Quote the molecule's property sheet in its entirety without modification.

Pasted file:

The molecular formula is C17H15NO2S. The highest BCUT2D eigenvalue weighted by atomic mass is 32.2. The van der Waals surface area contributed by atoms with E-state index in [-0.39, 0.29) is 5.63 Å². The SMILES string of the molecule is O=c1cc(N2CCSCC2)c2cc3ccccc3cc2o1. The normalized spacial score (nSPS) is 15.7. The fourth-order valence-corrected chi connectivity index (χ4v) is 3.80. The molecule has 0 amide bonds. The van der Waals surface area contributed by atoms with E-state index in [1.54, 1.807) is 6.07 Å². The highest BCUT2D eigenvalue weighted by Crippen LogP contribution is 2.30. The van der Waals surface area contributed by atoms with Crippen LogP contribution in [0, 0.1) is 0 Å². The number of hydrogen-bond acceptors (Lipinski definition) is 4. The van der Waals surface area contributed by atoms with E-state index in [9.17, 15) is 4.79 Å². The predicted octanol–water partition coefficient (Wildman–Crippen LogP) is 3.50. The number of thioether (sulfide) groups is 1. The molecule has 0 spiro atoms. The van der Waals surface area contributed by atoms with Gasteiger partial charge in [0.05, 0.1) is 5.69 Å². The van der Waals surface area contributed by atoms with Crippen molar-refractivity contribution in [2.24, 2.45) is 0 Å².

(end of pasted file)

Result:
The molecular formula is C17H15NO2S. The highest BCUT2D eigenvalue weighted by atomic mass is 32.2. The van der Waals surface area contributed by atoms with E-state index in [-0.39, 0.29) is 5.63 Å². The SMILES string of the molecule is O=c1cc(N2CCSCC2)c2cc3ccccc3cc2o1. The normalized spacial score (nSPS) is 15.7. The fourth-order valence-corrected chi connectivity index (χ4v) is 3.80. The molecule has 0 amide bonds. The van der Waals surface area contributed by atoms with E-state index in [1.54, 1.807) is 6.07 Å². The highest BCUT2D eigenvalue weighted by Crippen LogP contribution is 2.30. The van der Waals surface area contributed by atoms with Crippen LogP contribution in [0, 0.1) is 0 Å². The number of hydrogen-bond acceptors (Lipinski definition) is 4. The van der Waals surface area contributed by atoms with E-state index in [9.17, 15) is 4.79 Å². The predicted octanol–water partition coefficient (Wildman–Crippen LogP) is 3.50. The number of thioether (sulfide) groups is 1. The molecule has 0 spiro atoms. The van der Waals surface area contributed by atoms with Gasteiger partial charge in [0.05, 0.1) is 5.69 Å². The van der Waals surface area contributed by atoms with Crippen molar-refractivity contribution in [2.24, 2.45) is 0 Å².